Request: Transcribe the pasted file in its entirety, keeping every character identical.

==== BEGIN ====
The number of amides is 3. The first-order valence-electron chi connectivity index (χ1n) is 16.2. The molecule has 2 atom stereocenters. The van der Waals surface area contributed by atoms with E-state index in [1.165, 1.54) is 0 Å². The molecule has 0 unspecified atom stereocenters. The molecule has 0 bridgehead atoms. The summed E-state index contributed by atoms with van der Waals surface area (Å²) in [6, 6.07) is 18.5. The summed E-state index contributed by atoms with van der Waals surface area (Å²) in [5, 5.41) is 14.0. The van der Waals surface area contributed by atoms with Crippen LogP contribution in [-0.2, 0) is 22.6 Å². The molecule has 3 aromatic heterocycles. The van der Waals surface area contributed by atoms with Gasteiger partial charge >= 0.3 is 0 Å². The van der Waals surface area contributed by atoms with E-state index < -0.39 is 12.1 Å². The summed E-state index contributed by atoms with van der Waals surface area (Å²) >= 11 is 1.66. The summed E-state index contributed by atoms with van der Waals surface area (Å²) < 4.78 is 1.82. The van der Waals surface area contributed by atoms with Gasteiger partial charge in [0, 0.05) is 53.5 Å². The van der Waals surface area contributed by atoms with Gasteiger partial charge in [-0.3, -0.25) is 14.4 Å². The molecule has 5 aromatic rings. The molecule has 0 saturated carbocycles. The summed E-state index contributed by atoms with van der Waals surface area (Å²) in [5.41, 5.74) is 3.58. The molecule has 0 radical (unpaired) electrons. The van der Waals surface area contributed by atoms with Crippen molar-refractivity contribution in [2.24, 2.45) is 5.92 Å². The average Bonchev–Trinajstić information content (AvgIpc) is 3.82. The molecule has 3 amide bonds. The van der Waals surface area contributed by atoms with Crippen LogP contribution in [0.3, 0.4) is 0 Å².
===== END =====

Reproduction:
The number of amides is 3. The first-order valence-electron chi connectivity index (χ1n) is 16.2. The molecule has 2 atom stereocenters. The van der Waals surface area contributed by atoms with E-state index in [1.165, 1.54) is 0 Å². The molecule has 0 unspecified atom stereocenters. The molecule has 0 bridgehead atoms. The summed E-state index contributed by atoms with van der Waals surface area (Å²) in [6, 6.07) is 18.5. The summed E-state index contributed by atoms with van der Waals surface area (Å²) in [5, 5.41) is 14.0. The van der Waals surface area contributed by atoms with Crippen LogP contribution in [-0.2, 0) is 22.6 Å². The molecule has 3 aromatic heterocycles. The van der Waals surface area contributed by atoms with Gasteiger partial charge >= 0.3 is 0 Å². The van der Waals surface area contributed by atoms with E-state index < -0.39 is 12.1 Å². The summed E-state index contributed by atoms with van der Waals surface area (Å²) >= 11 is 1.66. The summed E-state index contributed by atoms with van der Waals surface area (Å²) < 4.78 is 1.82. The van der Waals surface area contributed by atoms with Gasteiger partial charge in [0, 0.05) is 53.5 Å². The van der Waals surface area contributed by atoms with Gasteiger partial charge in [-0.3, -0.25) is 14.4 Å². The molecule has 5 aromatic rings. The molecule has 0 saturated carbocycles. The summed E-state index contributed by atoms with van der Waals surface area (Å²) in [5.41, 5.74) is 3.58. The molecule has 0 radical (unpaired) electrons. The van der Waals surface area contributed by atoms with Crippen molar-refractivity contribution in [2.24, 2.45) is 5.92 Å². The average Bonchev–Trinajstić information content (AvgIpc) is 3.82. The molecule has 3 amide bonds. The van der Waals surface area contributed by atoms with Crippen LogP contribution in [0.3, 0.4) is 0 Å².